Monday, January 28, 2013

The Death of Henry VIII and the Birth of Henry VII

A portrait of King Henry VIII as he would have looked close to his death. Portrait after Hans Holbein, circa 1542. Image acquired through Wikimedia Commons. Image public domain.

On this day in Tudor history in 1547, the King who had struck both awe and fear into the lives of the English people for nearly 38 years, Henry VIII, died at Whitehall Palace. Years ago and on the very same day in 1457, his father, Henry Tudor, who eventually became Henry VII, had been born at Pembroke Castle.

A portrait of King Henry VII by an unknown artist, circa 1505. Image public domain through Creative Commons licensing, NPG, London.

14 years earlier, also in the very same week, King Henry VIII had married his second wife, Anne Boleyn, also in Whitehall Palace. It is frivolous to speculate what thoughts occurred, or what memories re-played through Henry VIII's mind as he lay dying; but I would like to think that the significance of being in these familiar surroundings within the same week in January was not lost on Henry.

"Henry's reconciliation with Anne Boleyn", an etching published by Cunningham & Mortimer in 1842. Picture acquired through Wikimedia Commons. Image public domain.

Most who study the Tudor period would agree that Anne Boleyn was the great love of King Henry VIII's life, and that their daughter, Elizabeth, was the greatest off the Tudor monarchs. 
The Whitehall Family Grouping, or, The Family of King Henry VIII, painted circa 1544. Discover the significance of this portrait here. Picture acquired through Wikimedia Commons. Image public domain.

Author Nancy Bilyeau wrote an article last year dispelling the myths that still prevail about King Henry VIII's final days and death. The article on the English Historical Fiction Authors blog, was shared via Facebook by Stephanie Tracy, The Tudor Enthusiast, and I highly recommend it.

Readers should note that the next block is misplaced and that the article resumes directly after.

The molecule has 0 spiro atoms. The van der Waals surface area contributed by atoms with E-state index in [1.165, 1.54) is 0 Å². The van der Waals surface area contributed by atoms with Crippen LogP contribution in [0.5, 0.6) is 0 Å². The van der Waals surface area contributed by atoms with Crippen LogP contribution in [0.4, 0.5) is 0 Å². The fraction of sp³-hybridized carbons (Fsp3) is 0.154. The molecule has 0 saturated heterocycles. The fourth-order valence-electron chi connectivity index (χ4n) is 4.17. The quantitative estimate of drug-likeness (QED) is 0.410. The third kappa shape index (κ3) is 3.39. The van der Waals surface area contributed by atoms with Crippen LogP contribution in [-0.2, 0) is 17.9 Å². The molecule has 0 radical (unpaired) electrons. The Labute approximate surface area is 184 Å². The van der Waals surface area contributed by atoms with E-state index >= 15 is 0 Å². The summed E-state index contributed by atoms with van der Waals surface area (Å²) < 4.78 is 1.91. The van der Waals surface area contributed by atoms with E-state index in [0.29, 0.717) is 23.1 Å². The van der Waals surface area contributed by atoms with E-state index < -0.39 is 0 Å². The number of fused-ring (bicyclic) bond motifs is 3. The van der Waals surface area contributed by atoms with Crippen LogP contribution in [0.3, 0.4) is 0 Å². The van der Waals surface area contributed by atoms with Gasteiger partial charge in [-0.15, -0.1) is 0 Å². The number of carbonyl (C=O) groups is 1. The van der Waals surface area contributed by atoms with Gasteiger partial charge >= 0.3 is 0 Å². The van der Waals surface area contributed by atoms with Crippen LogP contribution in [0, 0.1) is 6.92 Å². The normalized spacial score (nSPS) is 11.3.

~Dear readers, it should be mentioned that I am hard at work on three new articles for the BeingBess blog; two are almost at completion! I am also starting my second masters course today, entitled "Tudor England". The irony that the first seminar is held on the very day King Henry VII was born and King Henry VIII died is not lost on me!~

Friday, January 25, 2013

The Secret Marriage of Henry VIII and Anne Boleyn

A composite image of King Henry VIII by Hans Holbein and Anne Boleyn by an unknown artist. Image by Inor19 on Flickr.

On this day in Tudor history in 1533, King Henry VIII secretly wed his longtime love, Anne Boleyn, at Whitehall Palace.

In the eyes of the Roman Catholic Church, King Henry VIII was still legally married to his first wife, Catherine of Aragon; Henry was awaiting his annulment (which would be granted by Archbishop Thomas Cranmer on 23rd May, 1533) to make his marriage to Catherine, his brother's widow, null and void. Anne Boleyn, who had resisted consummating her relationship with Henry VIII for so long, was now pregnant with his child after their trip abroad to Calais; it was imperative that they be married so that their child,which they both expected to be a boy, would be legitimate upon its birth. The child would not be the long awaited male heir; the child would be the future Queen Elizabeth I of England.

A detail from a portrait of the Princess Elizabeth Tudor from 1546, at thirteen years of age. Portrait attributed to William Scrots. Picture acquired through Wikimedia Commons. Image public domain.

Sunday, January 6, 2013

On This Day in Elizabethan History: Shane O'Neill Visits England; Walter Raleigh is Honored

Two important events occurred on this day in Elizabethan history, in 1562 and 1585.

In 1562, Queen Elizabeth I hosted the Irish Chieftain of Ulster, Shane O'Neill, at her court. Queen Elizabeth hoped that this diplomatic gesture, made in good faith, would help to remedy the Anglo-Irish tensions that were by now centuries old.

A miniature attributed to court painter Levina Teerlinc and probably of Queen Elizabeth I, circa 1565. Picture acquired through Wikimedia Commons. Image public domain.

You can read more about Shane O'Neill, 16th century Irish uprisings, and the Elizabethan presence in Ireland, in our BeingBess article here.

Also on this day, in 1585, Queen Elizabeth knighted Walter Raleigh, making him a "sir".